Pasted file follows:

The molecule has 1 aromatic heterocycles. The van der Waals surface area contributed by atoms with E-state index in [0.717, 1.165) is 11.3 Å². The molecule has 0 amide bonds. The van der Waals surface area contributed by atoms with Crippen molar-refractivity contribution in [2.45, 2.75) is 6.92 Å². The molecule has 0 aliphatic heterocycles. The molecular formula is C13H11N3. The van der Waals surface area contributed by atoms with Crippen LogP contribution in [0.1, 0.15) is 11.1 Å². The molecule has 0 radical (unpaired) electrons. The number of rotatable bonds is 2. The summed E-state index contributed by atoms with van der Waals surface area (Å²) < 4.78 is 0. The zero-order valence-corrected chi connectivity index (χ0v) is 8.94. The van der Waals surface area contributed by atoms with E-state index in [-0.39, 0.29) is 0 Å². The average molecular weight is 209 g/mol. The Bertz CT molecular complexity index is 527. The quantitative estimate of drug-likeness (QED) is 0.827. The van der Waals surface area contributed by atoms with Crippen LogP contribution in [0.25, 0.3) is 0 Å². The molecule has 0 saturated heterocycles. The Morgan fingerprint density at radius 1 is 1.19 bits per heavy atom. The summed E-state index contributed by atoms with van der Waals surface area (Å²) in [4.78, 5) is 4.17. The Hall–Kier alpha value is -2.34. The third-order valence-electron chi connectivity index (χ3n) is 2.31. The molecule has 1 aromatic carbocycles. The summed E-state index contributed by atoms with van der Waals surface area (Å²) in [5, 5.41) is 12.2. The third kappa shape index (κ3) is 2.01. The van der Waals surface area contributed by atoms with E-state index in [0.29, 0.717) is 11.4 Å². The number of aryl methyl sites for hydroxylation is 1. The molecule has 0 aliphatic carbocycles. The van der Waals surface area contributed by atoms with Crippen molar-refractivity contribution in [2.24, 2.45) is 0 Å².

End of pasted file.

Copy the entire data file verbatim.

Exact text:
The molecule has 1 aromatic heterocycles. The van der Waals surface area contributed by atoms with E-state index in [0.717, 1.165) is 11.3 Å². The molecule has 0 amide bonds. The van der Waals surface area contributed by atoms with Crippen molar-refractivity contribution in [2.45, 2.75) is 6.92 Å². The molecule has 0 aliphatic heterocycles. The molecular formula is C13H11N3. The van der Waals surface area contributed by atoms with Crippen LogP contribution in [0.1, 0.15) is 11.1 Å². The molecule has 0 radical (unpaired) electrons. The number of rotatable bonds is 2. The summed E-state index contributed by atoms with van der Waals surface area (Å²) < 4.78 is 0. The zero-order valence-corrected chi connectivity index (χ0v) is 8.94. The van der Waals surface area contributed by atoms with E-state index in [-0.39, 0.29) is 0 Å². The average molecular weight is 209 g/mol. The Bertz CT molecular complexity index is 527. The quantitative estimate of drug-likeness (QED) is 0.827. The van der Waals surface area contributed by atoms with Crippen LogP contribution in [0.25, 0.3) is 0 Å². The molecule has 0 saturated heterocycles. The Morgan fingerprint density at radius 1 is 1.19 bits per heavy atom. The summed E-state index contributed by atoms with van der Waals surface area (Å²) in [4.78, 5) is 4.17. The Hall–Kier alpha value is -2.34. The third-order valence-electron chi connectivity index (χ3n) is 2.31. The molecule has 1 aromatic carbocycles. The summed E-state index contributed by atoms with van der Waals surface area (Å²) in [5, 5.41) is 12.2. The third kappa shape index (κ3) is 2.01. The van der Waals surface area contributed by atoms with E-state index in [0.29, 0.717) is 11.4 Å². The number of aryl methyl sites for hydroxylation is 1. The molecule has 0 aliphatic carbocycles. The van der Waals surface area contributed by atoms with Crippen molar-refractivity contribution in [2.24, 2.45) is 0 Å².